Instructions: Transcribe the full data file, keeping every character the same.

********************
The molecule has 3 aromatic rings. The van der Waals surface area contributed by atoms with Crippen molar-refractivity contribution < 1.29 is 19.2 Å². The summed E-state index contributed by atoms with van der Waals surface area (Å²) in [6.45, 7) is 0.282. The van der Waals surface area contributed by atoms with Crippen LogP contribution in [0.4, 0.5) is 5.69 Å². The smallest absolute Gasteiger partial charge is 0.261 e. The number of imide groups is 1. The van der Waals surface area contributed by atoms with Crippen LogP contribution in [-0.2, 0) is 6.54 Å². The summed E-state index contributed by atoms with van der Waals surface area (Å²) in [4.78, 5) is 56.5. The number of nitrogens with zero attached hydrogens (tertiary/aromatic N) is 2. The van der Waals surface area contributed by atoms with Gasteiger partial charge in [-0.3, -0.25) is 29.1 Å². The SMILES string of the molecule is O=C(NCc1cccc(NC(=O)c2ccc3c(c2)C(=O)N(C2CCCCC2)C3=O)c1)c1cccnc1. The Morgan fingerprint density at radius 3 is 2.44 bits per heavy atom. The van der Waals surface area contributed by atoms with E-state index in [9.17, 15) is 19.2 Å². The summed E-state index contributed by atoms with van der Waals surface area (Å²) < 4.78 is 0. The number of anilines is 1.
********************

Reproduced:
The molecule has 3 aromatic rings. The van der Waals surface area contributed by atoms with Crippen molar-refractivity contribution < 1.29 is 19.2 Å². The summed E-state index contributed by atoms with van der Waals surface area (Å²) in [6.45, 7) is 0.282. The van der Waals surface area contributed by atoms with Crippen LogP contribution in [0.4, 0.5) is 5.69 Å². The smallest absolute Gasteiger partial charge is 0.261 e. The number of imide groups is 1. The van der Waals surface area contributed by atoms with Crippen LogP contribution in [-0.2, 0) is 6.54 Å². The summed E-state index contributed by atoms with van der Waals surface area (Å²) in [4.78, 5) is 56.5. The number of nitrogens with zero attached hydrogens (tertiary/aromatic N) is 2. The van der Waals surface area contributed by atoms with Gasteiger partial charge in [-0.3, -0.25) is 29.1 Å². The SMILES string of the molecule is O=C(NCc1cccc(NC(=O)c2ccc3c(c2)C(=O)N(C2CCCCC2)C3=O)c1)c1cccnc1. The Morgan fingerprint density at radius 3 is 2.44 bits per heavy atom. The van der Waals surface area contributed by atoms with E-state index in [9.17, 15) is 19.2 Å². The summed E-state index contributed by atoms with van der Waals surface area (Å²) < 4.78 is 0. The number of anilines is 1.